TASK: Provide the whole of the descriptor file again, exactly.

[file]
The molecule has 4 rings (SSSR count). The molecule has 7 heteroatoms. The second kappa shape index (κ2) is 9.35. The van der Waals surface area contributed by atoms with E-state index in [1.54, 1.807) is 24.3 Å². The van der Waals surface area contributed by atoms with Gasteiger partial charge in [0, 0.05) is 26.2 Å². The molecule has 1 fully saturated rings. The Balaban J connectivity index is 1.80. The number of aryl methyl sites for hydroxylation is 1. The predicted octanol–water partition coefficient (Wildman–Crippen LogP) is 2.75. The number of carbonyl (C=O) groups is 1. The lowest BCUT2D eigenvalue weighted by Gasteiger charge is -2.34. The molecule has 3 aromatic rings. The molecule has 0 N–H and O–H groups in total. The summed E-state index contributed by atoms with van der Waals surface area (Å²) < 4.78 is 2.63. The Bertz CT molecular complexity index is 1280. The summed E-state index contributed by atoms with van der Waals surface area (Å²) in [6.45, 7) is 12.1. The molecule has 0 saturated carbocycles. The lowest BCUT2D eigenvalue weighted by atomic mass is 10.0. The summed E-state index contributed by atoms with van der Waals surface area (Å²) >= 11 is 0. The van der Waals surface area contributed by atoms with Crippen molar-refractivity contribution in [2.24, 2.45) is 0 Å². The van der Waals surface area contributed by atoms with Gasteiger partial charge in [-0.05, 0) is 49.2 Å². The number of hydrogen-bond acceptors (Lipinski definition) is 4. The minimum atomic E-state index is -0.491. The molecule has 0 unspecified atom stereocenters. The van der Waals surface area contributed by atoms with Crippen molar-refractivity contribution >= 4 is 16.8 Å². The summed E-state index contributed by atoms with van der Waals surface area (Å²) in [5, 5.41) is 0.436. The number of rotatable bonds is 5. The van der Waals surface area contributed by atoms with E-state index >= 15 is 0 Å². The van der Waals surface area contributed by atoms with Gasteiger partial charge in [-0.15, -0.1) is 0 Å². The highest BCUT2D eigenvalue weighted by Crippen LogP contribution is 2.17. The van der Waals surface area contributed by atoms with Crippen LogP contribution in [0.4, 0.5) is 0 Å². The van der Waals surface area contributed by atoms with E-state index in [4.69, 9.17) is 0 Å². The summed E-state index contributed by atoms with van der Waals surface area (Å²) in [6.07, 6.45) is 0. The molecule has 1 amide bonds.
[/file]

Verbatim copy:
The molecule has 4 rings (SSSR count). The molecule has 7 heteroatoms. The second kappa shape index (κ2) is 9.35. The van der Waals surface area contributed by atoms with E-state index in [1.54, 1.807) is 24.3 Å². The van der Waals surface area contributed by atoms with Gasteiger partial charge in [0, 0.05) is 26.2 Å². The molecule has 1 fully saturated rings. The Balaban J connectivity index is 1.80. The number of aryl methyl sites for hydroxylation is 1. The predicted octanol–water partition coefficient (Wildman–Crippen LogP) is 2.75. The number of carbonyl (C=O) groups is 1. The lowest BCUT2D eigenvalue weighted by Gasteiger charge is -2.34. The molecule has 3 aromatic rings. The molecule has 0 N–H and O–H groups in total. The summed E-state index contributed by atoms with van der Waals surface area (Å²) < 4.78 is 2.63. The Bertz CT molecular complexity index is 1280. The summed E-state index contributed by atoms with van der Waals surface area (Å²) in [6.45, 7) is 12.1. The molecule has 0 saturated carbocycles. The lowest BCUT2D eigenvalue weighted by atomic mass is 10.0. The summed E-state index contributed by atoms with van der Waals surface area (Å²) >= 11 is 0. The van der Waals surface area contributed by atoms with Crippen molar-refractivity contribution in [2.24, 2.45) is 0 Å². The van der Waals surface area contributed by atoms with Gasteiger partial charge in [-0.05, 0) is 49.2 Å². The number of hydrogen-bond acceptors (Lipinski definition) is 4. The minimum atomic E-state index is -0.491. The molecule has 0 unspecified atom stereocenters. The van der Waals surface area contributed by atoms with Crippen molar-refractivity contribution >= 4 is 16.8 Å². The summed E-state index contributed by atoms with van der Waals surface area (Å²) in [5, 5.41) is 0.436. The number of rotatable bonds is 5. The van der Waals surface area contributed by atoms with E-state index >= 15 is 0 Å². The van der Waals surface area contributed by atoms with Gasteiger partial charge in [-0.15, -0.1) is 0 Å². The highest BCUT2D eigenvalue weighted by Crippen LogP contribution is 2.17. The van der Waals surface area contributed by atoms with Crippen LogP contribution in [0.4, 0.5) is 0 Å². The van der Waals surface area contributed by atoms with E-state index in [4.69, 9.17) is 0 Å². The summed E-state index contributed by atoms with van der Waals surface area (Å²) in [6.07, 6.45) is 0. The molecule has 1 amide bonds.